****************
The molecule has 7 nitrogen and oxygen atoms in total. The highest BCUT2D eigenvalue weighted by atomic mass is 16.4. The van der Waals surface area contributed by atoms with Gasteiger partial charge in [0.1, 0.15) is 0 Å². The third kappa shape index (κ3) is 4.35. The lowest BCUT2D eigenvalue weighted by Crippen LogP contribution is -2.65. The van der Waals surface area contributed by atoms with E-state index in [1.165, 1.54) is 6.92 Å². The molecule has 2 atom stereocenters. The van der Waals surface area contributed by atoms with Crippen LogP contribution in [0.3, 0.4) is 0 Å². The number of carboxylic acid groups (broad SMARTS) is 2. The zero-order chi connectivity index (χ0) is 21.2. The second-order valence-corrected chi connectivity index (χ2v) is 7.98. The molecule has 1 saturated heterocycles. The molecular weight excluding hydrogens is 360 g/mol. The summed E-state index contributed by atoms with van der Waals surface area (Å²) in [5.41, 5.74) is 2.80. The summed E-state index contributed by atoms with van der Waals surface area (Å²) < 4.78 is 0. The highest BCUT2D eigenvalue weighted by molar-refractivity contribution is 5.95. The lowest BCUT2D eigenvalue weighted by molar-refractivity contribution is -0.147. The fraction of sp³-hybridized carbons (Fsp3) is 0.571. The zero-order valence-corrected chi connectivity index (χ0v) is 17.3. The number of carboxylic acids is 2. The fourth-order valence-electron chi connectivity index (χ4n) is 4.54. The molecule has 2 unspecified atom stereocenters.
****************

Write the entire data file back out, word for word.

The molecule has 7 nitrogen and oxygen atoms in total. The highest BCUT2D eigenvalue weighted by atomic mass is 16.4. The van der Waals surface area contributed by atoms with Gasteiger partial charge in [0.1, 0.15) is 0 Å². The third kappa shape index (κ3) is 4.35. The lowest BCUT2D eigenvalue weighted by Crippen LogP contribution is -2.65. The van der Waals surface area contributed by atoms with E-state index in [1.165, 1.54) is 6.92 Å². The molecule has 2 atom stereocenters. The van der Waals surface area contributed by atoms with Crippen LogP contribution in [0.3, 0.4) is 0 Å². The number of carboxylic acid groups (broad SMARTS) is 2. The zero-order chi connectivity index (χ0) is 21.2. The second-order valence-corrected chi connectivity index (χ2v) is 7.98. The molecule has 1 saturated heterocycles. The molecular weight excluding hydrogens is 360 g/mol. The summed E-state index contributed by atoms with van der Waals surface area (Å²) in [5.41, 5.74) is 2.80. The summed E-state index contributed by atoms with van der Waals surface area (Å²) < 4.78 is 0. The highest BCUT2D eigenvalue weighted by molar-refractivity contribution is 5.95. The lowest BCUT2D eigenvalue weighted by molar-refractivity contribution is -0.147. The fraction of sp³-hybridized carbons (Fsp3) is 0.571. The zero-order valence-corrected chi connectivity index (χ0v) is 17.3. The number of carboxylic acids is 2. The fourth-order valence-electron chi connectivity index (χ4n) is 4.54. The molecule has 2 unspecified atom stereocenters.